On Thu, Feb 22, 2018 at 11:29:53PM +1100, Chris Angelico wrote:
> > The idea of the Fibonacci benchmark is to test how effectively an
> > implementation manages large numbers of recursive function calls. Then,
> > fib(36) would normally involve 48,315,633 calls.
> >
> > This version does only 37, giving a misleading impression.
>
> Not overly misleading; the point of it is to show how trivially easy
> it is to memoize a function in Python.

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This does not appear to me at all to be the point of the article. The
point of the article seems to be that the Julia benchmarks compare
unfairly the performance of Python to Julia, because they do not use
algorithms that suit "the best way to use Python." But I have to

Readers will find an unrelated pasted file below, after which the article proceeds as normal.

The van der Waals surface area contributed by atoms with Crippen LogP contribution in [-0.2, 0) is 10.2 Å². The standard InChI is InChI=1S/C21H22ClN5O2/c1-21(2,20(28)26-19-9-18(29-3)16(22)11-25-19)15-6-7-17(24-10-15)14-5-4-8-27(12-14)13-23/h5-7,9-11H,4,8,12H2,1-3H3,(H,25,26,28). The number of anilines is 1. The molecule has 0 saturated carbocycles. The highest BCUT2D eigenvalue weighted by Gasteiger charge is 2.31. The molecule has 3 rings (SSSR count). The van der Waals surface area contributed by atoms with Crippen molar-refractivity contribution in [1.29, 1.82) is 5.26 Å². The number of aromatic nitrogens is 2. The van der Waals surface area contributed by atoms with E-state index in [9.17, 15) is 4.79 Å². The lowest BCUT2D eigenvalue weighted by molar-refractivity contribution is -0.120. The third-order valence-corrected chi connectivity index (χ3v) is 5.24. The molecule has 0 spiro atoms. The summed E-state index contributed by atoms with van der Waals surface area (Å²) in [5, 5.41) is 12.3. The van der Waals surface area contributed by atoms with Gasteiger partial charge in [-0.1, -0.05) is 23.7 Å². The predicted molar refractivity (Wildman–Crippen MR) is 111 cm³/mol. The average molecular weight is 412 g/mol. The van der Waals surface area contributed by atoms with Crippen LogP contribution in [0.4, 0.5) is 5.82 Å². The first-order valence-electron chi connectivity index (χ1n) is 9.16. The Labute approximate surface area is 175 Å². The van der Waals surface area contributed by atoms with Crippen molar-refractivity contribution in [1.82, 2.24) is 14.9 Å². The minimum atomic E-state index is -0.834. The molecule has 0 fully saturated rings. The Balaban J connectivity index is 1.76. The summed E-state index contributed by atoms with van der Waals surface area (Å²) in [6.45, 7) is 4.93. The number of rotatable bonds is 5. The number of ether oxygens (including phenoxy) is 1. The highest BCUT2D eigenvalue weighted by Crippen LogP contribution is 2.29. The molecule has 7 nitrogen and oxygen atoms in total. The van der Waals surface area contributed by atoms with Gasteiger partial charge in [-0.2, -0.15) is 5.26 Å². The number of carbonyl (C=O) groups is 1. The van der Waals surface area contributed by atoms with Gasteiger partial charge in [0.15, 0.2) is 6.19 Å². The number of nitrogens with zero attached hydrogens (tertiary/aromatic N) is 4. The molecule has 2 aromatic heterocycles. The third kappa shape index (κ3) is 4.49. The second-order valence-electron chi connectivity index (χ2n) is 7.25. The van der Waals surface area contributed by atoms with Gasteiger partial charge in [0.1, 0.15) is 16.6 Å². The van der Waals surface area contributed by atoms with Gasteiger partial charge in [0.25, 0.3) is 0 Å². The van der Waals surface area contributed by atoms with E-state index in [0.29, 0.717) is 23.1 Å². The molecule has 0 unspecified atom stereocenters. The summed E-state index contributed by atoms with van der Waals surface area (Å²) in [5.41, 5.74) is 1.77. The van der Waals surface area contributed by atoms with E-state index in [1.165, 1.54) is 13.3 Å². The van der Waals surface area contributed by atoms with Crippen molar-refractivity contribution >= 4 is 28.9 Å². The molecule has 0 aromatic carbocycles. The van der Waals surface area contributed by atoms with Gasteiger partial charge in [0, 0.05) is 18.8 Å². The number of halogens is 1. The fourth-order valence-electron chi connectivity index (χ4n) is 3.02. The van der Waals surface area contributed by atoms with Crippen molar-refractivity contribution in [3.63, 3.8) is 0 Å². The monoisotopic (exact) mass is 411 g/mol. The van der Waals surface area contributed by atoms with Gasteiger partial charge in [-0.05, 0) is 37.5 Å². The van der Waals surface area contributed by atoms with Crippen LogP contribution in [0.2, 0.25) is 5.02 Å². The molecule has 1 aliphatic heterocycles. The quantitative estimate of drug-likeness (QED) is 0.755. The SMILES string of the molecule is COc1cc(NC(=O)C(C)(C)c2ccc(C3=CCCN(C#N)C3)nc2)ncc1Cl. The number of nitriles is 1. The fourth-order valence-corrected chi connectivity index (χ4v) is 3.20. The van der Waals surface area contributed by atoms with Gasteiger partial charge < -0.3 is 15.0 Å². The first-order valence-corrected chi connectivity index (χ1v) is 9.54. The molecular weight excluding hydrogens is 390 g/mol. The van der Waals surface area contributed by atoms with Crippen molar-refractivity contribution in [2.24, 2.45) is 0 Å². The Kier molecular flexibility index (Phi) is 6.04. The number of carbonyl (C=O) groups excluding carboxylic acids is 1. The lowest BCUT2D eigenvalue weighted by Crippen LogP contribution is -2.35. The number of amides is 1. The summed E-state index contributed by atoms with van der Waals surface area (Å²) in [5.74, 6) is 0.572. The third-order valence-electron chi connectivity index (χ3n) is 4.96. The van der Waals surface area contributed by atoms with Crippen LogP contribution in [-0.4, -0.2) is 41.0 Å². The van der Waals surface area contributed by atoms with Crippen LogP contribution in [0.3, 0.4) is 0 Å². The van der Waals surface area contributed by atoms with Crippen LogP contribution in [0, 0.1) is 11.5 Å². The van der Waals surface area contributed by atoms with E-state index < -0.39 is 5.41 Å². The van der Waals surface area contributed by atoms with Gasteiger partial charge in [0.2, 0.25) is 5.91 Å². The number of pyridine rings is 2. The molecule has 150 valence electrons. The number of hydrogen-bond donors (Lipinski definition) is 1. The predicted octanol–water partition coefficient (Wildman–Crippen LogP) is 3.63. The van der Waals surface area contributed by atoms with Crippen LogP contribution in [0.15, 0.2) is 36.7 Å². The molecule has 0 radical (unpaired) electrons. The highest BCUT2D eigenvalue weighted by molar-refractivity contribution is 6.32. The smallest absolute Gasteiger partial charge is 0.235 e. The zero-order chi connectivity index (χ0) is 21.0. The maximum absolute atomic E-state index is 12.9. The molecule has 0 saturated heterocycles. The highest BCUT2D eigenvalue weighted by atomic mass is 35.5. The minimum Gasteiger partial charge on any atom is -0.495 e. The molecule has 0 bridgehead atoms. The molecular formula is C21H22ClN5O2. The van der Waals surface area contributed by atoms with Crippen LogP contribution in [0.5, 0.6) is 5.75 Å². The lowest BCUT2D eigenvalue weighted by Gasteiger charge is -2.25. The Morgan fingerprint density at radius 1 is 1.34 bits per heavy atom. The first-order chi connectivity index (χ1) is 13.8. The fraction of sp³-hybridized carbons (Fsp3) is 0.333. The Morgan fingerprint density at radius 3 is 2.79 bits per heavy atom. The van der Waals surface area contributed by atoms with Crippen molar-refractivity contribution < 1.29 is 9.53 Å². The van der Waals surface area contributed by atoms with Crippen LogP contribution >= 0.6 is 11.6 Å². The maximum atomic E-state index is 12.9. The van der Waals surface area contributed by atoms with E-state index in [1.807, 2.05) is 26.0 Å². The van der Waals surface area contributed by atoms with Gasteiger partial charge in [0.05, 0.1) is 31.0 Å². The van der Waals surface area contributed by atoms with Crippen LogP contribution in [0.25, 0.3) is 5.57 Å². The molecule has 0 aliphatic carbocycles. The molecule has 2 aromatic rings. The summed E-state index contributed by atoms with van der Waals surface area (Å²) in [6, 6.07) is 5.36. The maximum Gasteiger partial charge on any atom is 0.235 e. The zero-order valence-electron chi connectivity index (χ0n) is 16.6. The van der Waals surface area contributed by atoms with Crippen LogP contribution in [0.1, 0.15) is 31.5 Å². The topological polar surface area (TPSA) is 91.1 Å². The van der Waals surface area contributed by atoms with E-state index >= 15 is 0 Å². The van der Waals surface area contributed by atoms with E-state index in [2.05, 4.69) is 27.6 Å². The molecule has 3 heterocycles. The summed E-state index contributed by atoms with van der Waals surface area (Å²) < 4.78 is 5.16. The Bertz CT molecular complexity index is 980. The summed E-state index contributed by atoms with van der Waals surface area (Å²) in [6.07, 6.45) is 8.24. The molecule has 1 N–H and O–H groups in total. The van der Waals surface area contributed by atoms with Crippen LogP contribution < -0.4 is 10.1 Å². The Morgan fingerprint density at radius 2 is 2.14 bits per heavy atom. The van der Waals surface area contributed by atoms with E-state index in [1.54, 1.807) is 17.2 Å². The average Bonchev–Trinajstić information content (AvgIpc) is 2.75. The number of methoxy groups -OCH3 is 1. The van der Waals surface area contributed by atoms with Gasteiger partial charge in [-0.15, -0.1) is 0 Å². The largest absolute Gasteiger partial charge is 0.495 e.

agree with bartc, that is not at all the point of the benchmarks. The
point of the benchmarks is to compare the performance of a particular
algorithm or set of algorithms across a variety of languages.
It's fine to say that this method of computing Fibonacci sequences is
inefficient; but anyone who's spent any time on the problem knows that
recursive function calls is not the most efficient way to calculate
them in most languages. So it must follow logically that the point of
the benchmark is not to prove that Julia is faster than Python at
solving Fibonacci sequences, but rather that Julia is faster than
Python at solving the class of problems that would be implemented in a
similar manner as this particular implementation of Fibonacci
sequences.
No other interpretation makes any sense. And if that is the point, as
logic dictates, then comparing the performance of algorithm A
implemented in language X to the performance of a completely different
algorithm B in language Y is generally both misleading and pointless.
If you can prove that A is the most efficient alogorithm possible in X
and B is the most efficient algorithm in Y, for solving the same
problem, then and only then, you might have something. Otherwise, I
think what you're saying is bunk.
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